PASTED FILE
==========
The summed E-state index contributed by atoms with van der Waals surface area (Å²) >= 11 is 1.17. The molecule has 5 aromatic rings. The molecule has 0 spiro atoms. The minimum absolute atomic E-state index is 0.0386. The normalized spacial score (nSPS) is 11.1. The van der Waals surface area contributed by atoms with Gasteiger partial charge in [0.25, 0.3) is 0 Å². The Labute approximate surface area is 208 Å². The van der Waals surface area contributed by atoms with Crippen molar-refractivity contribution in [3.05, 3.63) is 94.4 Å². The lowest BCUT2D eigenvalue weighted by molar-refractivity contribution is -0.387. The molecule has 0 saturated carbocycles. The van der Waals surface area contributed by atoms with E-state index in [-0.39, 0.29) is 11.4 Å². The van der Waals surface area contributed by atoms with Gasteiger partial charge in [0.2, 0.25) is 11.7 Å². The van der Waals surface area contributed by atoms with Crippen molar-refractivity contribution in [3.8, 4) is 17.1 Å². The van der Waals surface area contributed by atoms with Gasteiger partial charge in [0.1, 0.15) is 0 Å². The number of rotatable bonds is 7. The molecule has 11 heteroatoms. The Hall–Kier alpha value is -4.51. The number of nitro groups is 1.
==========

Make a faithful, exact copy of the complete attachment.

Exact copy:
The summed E-state index contributed by atoms with van der Waals surface area (Å²) >= 11 is 1.17. The molecule has 5 aromatic rings. The molecule has 0 spiro atoms. The minimum absolute atomic E-state index is 0.0386. The normalized spacial score (nSPS) is 11.1. The van der Waals surface area contributed by atoms with Gasteiger partial charge in [0.25, 0.3) is 0 Å². The Labute approximate surface area is 208 Å². The van der Waals surface area contributed by atoms with Crippen molar-refractivity contribution in [3.05, 3.63) is 94.4 Å². The lowest BCUT2D eigenvalue weighted by molar-refractivity contribution is -0.387. The molecule has 0 saturated carbocycles. The van der Waals surface area contributed by atoms with E-state index in [-0.39, 0.29) is 11.4 Å². The van der Waals surface area contributed by atoms with Gasteiger partial charge in [0.2, 0.25) is 11.7 Å². The van der Waals surface area contributed by atoms with Crippen molar-refractivity contribution in [3.8, 4) is 17.1 Å². The van der Waals surface area contributed by atoms with Gasteiger partial charge in [0.1, 0.15) is 0 Å². The number of rotatable bonds is 7. The molecule has 11 heteroatoms. The Hall–Kier alpha value is -4.51. The number of nitro groups is 1.